Aquaculture: Protecting Natural Fish Stocks
As discussed in our previous aquaculture blog, fish and seafood farming is a major food provider across the world. In fact, in recent times aquaculture has taken over from wild fish and seafood catches as the number one source, in much the same way that farmed land animals took over from hunted food in the past.
Farming fish and other seafood not only ensures a high quality, dependable supply for a growing population, it also has a number of environmental benefits too, from protecting natural fish stocks and marine environments, to positively improving local water conditions around the farms themselves.
The importance of protecting natural fish stocks has been seen many times, with overfishing bringing several species to the brink of extinction. The cod stocks of the North Sea fell by 84% between the 1970s and the mid 2000s, leaving them close to collapse. Only as a result of severe restrictions on fishing have the numbers been able to recover, putting cod back on the menu. A similar situation occurred in Canada, but as yet these fisheries have yet to recover.
Aquaculture not only protects the species being fished, it also protects other species that inevitably get caught up in the process. This includes juvenile fish that are essential to the future of fish stocks.
Not only does overfishing directly reduce fish stocks, it can also have a devastating effect on the balance of marine environments. Overfishing of trout, for example, can lead to an increase in carp numbers, which in turn creates unfavourable conditions for trout numbers to recover. Similarly, in the Irish sea, overfishing has led to a lack of competition that has allowed jellyfish numbers to proliferate. This kind of ecosystem shift can cause serious and lasting harm to commercial fishing areas, which may never recover.
In most cases, aquaculture avoids the negative impacts of commercial fishing, creating a reliable, environmentally friendly supply that does not harm the natural ecosystems. This is not always the case, however, particularly with carnivorous fish. While farming salmon means we can enjoy the fish without impacting on numbers in the wild, it does take several pounds of fish meal from wild fish to create one pound of salmon.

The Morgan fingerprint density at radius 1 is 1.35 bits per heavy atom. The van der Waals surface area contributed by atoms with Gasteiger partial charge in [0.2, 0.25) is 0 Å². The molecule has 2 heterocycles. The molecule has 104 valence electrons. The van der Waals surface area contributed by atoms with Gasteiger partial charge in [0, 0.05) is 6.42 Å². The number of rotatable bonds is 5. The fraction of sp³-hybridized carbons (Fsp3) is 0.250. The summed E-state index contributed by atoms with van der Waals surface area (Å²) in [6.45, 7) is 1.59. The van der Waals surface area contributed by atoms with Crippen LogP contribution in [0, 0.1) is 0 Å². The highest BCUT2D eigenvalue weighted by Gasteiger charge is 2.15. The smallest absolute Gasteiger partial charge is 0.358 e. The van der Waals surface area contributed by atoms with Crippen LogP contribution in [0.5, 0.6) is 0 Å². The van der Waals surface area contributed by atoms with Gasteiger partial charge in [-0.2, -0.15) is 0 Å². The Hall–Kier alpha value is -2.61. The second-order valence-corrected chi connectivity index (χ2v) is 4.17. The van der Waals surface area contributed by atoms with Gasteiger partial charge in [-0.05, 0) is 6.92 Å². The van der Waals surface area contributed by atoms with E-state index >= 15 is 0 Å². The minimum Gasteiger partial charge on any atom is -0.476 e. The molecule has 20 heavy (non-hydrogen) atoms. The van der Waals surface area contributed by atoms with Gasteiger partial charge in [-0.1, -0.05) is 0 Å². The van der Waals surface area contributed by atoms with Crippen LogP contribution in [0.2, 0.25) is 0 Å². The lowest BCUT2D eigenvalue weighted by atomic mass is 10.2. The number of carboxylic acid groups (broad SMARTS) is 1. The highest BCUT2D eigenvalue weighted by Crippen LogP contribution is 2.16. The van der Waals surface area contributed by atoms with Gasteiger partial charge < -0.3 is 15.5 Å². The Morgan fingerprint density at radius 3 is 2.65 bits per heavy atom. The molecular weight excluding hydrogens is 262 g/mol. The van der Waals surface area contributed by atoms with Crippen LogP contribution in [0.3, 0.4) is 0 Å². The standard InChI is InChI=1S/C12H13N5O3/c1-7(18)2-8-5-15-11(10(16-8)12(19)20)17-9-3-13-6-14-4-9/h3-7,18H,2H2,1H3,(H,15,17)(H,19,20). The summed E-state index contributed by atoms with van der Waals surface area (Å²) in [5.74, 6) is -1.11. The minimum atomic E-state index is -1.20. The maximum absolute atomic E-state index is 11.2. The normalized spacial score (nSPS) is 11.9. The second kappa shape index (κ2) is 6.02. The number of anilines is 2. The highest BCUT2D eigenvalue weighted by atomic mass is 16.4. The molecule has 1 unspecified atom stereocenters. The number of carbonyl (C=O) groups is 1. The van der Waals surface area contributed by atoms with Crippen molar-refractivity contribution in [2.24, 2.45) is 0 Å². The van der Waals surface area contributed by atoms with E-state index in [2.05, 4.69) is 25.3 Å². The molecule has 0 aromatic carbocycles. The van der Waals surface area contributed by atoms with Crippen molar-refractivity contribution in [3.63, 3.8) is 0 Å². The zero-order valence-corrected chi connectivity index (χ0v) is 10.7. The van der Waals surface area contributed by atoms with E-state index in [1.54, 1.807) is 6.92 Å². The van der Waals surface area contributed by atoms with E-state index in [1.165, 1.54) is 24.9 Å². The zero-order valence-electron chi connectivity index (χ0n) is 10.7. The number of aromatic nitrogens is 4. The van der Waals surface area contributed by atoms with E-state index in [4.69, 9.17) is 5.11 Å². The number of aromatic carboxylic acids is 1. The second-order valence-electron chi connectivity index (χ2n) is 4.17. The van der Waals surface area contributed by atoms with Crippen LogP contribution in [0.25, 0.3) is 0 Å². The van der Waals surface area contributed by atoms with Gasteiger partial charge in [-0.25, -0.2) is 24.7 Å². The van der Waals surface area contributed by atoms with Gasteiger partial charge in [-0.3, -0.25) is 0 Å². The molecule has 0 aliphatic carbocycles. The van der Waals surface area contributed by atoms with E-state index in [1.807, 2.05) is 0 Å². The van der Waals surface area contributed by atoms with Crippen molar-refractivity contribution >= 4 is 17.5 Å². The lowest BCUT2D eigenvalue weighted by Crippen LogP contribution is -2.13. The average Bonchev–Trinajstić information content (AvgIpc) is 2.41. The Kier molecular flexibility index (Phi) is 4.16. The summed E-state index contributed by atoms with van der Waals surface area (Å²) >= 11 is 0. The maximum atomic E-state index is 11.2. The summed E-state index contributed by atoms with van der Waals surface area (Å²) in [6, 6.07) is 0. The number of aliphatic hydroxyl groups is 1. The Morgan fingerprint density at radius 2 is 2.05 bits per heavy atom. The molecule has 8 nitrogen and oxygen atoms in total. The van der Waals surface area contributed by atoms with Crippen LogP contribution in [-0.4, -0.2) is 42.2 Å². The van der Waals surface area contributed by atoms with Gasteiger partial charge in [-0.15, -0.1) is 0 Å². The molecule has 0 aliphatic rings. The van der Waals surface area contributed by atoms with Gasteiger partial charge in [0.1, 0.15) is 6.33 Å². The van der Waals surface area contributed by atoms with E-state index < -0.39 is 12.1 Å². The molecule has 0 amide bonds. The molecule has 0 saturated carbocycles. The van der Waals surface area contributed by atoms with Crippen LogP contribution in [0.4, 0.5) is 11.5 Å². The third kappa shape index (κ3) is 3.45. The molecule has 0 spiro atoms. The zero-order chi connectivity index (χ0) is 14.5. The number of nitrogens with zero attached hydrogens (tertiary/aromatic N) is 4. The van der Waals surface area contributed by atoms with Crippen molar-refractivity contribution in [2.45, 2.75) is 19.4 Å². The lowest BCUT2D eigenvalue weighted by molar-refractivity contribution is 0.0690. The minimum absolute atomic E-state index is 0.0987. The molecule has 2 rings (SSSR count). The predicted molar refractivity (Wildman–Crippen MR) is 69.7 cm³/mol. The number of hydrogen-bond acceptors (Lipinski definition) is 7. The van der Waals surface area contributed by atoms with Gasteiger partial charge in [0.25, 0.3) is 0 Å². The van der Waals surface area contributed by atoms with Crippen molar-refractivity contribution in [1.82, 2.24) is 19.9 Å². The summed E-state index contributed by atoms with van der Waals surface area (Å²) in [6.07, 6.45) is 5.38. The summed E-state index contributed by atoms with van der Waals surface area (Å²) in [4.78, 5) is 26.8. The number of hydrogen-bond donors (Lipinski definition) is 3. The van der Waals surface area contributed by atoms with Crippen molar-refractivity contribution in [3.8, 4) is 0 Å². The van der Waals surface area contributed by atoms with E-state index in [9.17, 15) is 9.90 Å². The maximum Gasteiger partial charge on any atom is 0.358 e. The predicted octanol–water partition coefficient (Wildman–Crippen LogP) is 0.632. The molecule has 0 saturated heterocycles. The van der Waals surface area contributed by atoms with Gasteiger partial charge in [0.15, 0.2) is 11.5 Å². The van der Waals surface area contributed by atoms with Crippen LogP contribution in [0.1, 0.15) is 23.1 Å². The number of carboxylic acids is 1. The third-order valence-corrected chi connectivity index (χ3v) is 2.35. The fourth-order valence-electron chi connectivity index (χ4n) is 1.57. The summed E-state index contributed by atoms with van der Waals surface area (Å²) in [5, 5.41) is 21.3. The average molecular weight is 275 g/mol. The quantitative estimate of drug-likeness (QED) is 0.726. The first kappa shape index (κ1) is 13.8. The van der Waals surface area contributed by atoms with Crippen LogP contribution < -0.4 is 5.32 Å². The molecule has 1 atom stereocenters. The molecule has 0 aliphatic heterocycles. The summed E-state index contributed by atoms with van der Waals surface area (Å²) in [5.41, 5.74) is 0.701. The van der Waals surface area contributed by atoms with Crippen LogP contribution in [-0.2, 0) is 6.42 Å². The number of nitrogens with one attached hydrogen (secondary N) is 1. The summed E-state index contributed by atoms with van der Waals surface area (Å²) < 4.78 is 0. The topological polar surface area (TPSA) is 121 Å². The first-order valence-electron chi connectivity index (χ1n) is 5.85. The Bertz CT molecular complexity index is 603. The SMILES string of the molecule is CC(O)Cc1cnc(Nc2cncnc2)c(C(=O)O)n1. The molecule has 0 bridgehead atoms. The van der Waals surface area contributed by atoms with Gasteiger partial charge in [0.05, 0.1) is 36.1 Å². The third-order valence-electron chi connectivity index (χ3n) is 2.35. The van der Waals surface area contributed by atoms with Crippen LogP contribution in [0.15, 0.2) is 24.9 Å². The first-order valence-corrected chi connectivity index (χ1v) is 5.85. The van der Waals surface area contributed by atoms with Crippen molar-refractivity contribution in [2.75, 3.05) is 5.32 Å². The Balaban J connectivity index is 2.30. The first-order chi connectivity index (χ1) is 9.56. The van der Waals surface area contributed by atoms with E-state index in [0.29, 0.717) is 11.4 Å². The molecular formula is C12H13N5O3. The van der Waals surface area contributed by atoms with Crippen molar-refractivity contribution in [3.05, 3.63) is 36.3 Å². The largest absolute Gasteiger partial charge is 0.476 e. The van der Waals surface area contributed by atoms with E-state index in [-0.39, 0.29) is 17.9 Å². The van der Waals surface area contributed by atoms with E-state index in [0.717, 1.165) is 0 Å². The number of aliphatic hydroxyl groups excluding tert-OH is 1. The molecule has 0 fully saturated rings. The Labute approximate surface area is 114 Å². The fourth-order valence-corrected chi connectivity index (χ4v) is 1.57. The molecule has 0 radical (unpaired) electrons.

Sometimes, fish farming can have a surprisingly positive effect on the local marine environment. Farming shellfish, such as mussels and oysters, can actually clean the local waters as the molluscs filter algae out of the water. The process removes nitrogen and increases the oxygen levels in the water, leading to an increase in biodiversity. This can have a striking impact on the local environment, with one study showing that the local biomass increases by 2.57kg for every 10sq metres of oyster beds.
From reducing the risks from overfishing to cleaning the seawater itself, aquaculture is protecting our natural fish stocks across the globe. And now, as part of the worldwide Kersia Group, Kilco can play a global role in supporting this essential industry with products covering everything from tank cleaning and disease prevention at source, to the protection of transport and processing plants.
With aquaculture now contributing more to our food supplies than traditional fishing, Kersia and Kilco are working together to make farming in the sea as safe and sustainable as farming on the land.
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